Riverside dig deep into their emotional depths and utilize dark themes to help make their best music yet. Wasteland is therapeutic, and progressive, both in the sense of musical structure and in moving forward as humans.
Release date: September 28, 2018 | InsideOut Music | Facebook | Twitter | Instagram | Official site
I don’t know why I keep picking all the bands marred by tragedy to review, but I guess let’s just keep it going with Riverside. The Polish prog rock band is truly something else. Their seventh album is the prophetic phoenix rising from the ashes of terrible loss and tragedy. Darker, heavier music pervades this release with a dreary, end-of-the-world motif that colors the mood of the album. As much as you can take the themes and lyrics of a harrowing story of survival in the wake of a nondescript apocalypse at face value, there’s another interpretation that I’ll be focusing on today. Wasteland is an album about Riverside‘s tumultuous last two years, including their former guitarist Piotr Grudziński’s death and how they have moved forward.
The apocalypse, though overplayed nowadays, is employed well here as a theme. It represents a rebirth as much as it does an end. After all, when the whole world around you goes to hell and you’re left to pick up the pieces, it changes you, to say the least. It’s not a subtle integration, but an appropriate one all the same. In dealing with these themes and how they parallel the very real lives that have made up the band’s lineup for 14 years, Mariusz Duda (singer, guitars, and bass), Michał Łapaj (keyboards and synthesizers), and Piotr Kozieradzki (drums) all deal with the inevitable confrontation of loss and the torrent of emotion that comes with it.
The intro frames the story well. Disoriented and knowing there’s no turning back from what happened, Duda creates atmosphere with an a cappella section. There’s only expanding, buzzing atmosphere at the end of the track to back him up. It’s a declaration of where we are and what’s ahead.
The music runs the gamut of emotion. “Acid Rain” is heavy Riverside done as well as ever. Hammond organ and synths are utilized well to give it a prog feel, but also lighten the rough tone provided by descending, appropriately caustic guitar riffs that speak of a world in turmoil. The vocal melodies at the end are beacons of hope that carry us, and the music, forward. Album single “Vale of Tears” is the most upbeat the album gets with radio rock melodies. Instrumentation is deep, retaining some heavy qualities from “Acid Rain”, but takes time to breath between verses. The vocal refrain of ‘Like you did the last time, like the last time, like the last time‘ emulate nagging thoughts. It’s a determined effort, turning the hope from before into action and a fight for survival.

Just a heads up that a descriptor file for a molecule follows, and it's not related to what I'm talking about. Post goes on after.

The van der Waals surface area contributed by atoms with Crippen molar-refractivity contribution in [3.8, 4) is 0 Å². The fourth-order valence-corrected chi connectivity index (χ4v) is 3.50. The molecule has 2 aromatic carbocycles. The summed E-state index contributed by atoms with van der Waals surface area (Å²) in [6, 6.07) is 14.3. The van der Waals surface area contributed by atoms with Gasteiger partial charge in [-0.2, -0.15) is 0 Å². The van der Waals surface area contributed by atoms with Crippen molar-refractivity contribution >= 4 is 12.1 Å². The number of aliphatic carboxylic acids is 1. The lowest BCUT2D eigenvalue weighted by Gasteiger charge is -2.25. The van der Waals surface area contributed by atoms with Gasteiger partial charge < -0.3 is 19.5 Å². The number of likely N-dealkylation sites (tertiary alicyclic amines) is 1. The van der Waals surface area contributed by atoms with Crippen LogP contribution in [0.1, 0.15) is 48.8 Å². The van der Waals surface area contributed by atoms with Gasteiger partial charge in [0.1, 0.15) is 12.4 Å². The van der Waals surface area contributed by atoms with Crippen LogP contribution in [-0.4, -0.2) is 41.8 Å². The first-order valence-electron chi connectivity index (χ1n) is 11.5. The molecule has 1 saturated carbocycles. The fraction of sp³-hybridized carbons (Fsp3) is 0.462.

Even the best, strongest of moments can give way to insecurity and hopelessness, and this is where “Guardian Angel” comes in. It’s straight up one of the saddest, most affecting tracks that Riverside have ever recorded. Duda uses a deep, low voice to croon over acoustic guitars. That torch is carried over into “Lament” as well, which has a tinge of folk to it. along with “River Down Below”.
Two awesome setpieces in the form of instrumental “The Struggle For Survival” and the title track stand on their own as marvels of prog rock. Their movements rise and lower often, as if mimicking the unstable and frequently changing well-being of someone in a survival situation. You can hear explosive, defiant perseverance in “Wasteland”. It’s here that ‘progression’ can be taken quite literally; starting from a downtrodden and sullen place and rising above. The vocal melodies and organ in the backend are stunning, acting as a piercing sunset guiding the song along. By the time “The Night Before” hits you in the face, you almost can’t believe it. It’s a piano driven song, the only real reprieve offered throughout the whole album, and a bittersweet one at that. The choir at the end is cathartic, bringing tears of happiness, purging everything built up in the album’s run time. It sounds like forgiveness, it sounds like acceptance. Like everything will be all right.
Wasteland is wholly cinematic, moving from one scene to the next, song after song. It’s an approach that feels natural given the content, but it also works looking at it as a purely emotional monolith since it has frequent high and lows, as recovery from trauma usually does. Perhaps the most important part is how the band plays with vulnerability, strength, and how they can both be pretty interchangeable at times as you learn how to put things back together.
It’s hard to not look at this album with its bleak theme and lyrics, know the history of the band, and not draw parallels. Riverside is open about what has inspired this album. Wasteland is about immense loss and tragedy, but it is also about hope and pushing on. It cuts deep, but also tends the wound. Musically, it’s an indispensable masterclass in prog rock, made by people who have something important to say, for both themselves and the benefits of us. Thanks for remaining open during a private, vulnerable time, Riverside. It’s made for your best album ever.